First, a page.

At the University of Maryland, the staff of the Division of Plastic and Reconstructive Surgery, which falls under the Department of Surgery, has a stated goal to “treat any physical deformity that can be corrected by surgery, whether acquired or congenital.” Lead by Interim Chief Sheri Slezak, MD, an associate professor of surgery in the School of Medicine and Director of Breast Reconstruction at the University of Maryland Medical Center, the division works in collaboration with other specialties to manage a wide range of patient conditions, such as reconstruction of craniofacial abnormalities, cancer therapy, traumatic injuries, abdominal hernias, hand injuries, cosmetic defects, and burns, using a variety of leading-edge technologies, including microsurgical procedures.
Plastic surgery is a specialty of innovation: It is at the forefront of research into composite tissue allotransplantation, or CTA, for example, which promises a revolutionary advancement in reconstructive surgery, affording a perfect “replacement part” for tissues compromised by disease or trauma. CTA techniques have been applied to the hand, face, abdominal wall, larynx, and other body parts, and have the potential to restore form and function in patients who suffer from severe disfigurement. Other innovative approaches to healing taken by the staff include tissue engineering to replace cartilage or bone, the use of fat and stem cells in breast reconstruction, reconstructive flap surgery, and endoscopic techniques in aesthetic and reconstructive surgery.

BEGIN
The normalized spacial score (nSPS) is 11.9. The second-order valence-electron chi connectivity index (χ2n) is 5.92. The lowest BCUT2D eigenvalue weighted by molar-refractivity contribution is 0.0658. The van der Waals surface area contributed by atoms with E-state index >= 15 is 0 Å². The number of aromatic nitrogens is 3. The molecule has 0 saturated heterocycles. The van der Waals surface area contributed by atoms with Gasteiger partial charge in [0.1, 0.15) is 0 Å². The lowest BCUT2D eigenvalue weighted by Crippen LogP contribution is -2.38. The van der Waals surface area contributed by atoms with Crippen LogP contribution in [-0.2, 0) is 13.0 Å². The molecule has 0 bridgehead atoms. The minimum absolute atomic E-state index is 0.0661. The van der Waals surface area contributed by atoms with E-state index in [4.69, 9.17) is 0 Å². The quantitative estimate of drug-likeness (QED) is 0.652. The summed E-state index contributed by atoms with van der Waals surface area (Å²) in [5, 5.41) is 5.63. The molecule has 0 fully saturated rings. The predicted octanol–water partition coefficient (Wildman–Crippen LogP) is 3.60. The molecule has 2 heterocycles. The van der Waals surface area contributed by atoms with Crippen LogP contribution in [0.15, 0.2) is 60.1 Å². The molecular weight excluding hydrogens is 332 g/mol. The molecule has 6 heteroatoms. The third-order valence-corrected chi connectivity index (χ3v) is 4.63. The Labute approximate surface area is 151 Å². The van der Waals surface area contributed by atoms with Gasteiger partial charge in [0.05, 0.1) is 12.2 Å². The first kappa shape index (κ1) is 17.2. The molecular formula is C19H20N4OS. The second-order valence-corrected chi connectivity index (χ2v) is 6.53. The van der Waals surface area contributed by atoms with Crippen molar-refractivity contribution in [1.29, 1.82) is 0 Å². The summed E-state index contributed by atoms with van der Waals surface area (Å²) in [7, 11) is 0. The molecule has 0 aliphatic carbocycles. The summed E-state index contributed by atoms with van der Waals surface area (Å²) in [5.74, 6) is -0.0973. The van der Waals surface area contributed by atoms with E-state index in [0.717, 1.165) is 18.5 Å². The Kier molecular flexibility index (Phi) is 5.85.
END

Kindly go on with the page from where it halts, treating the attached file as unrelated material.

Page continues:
“The work that’s being done now [in plastic surgery] -- for example, in hand and face transplantation -- is exciting and could become a real boon for people with traumatic injuries,” says Dr. Stueber, who hopes her gift also will support the education of the next generation of plastic surgeons and scientists.
However, a major barrier for continued growth and innovation in the division, as well as throughout the University of Maryland, suggests Dr. Stueber, is a lack of funding. Because of the division’s small size, the medical staff often must choose between pursuing research projects and performing procedures that provide a revenue stream. Establishing an endowed fund can help change that situation.
“Having some money removes the burden of financial constraints and allows research to grow,” says Dr. Stueber, who wants to ear-mark a portion of her donation to provide the salary for faculty members who can “focus on research and teaching [and other tasks] essential to running a quality program.”
Dr. Stueber says she is hopeful her donation will inspire others, including her peers in plastic surgery and her fellow alumni, to make similar contributions.
“My donation is not an enormous amount of money, I know, but I believe it’s enough to kick things off,” she says. “Consider it ‘seed money,’ an investment, and I throw it out as a bit of a challenge to see if and how it can grow.”
The Department of Surgery at the University of Maryland School of Medicine is a statewide resource offering a full range of surgical services for all age groups. The department specializes in the management of the most complex patient problems and is supported by an excellent range of physical facilities. Our centers of excellence and special programs offer a multidisciplinary approach to the evaluation and treatment of patient conditions providing the most innovative and outstanding care for our patients.
For more information, contact the University of Maryland School of Medicine Office of Development at 410-706-8503.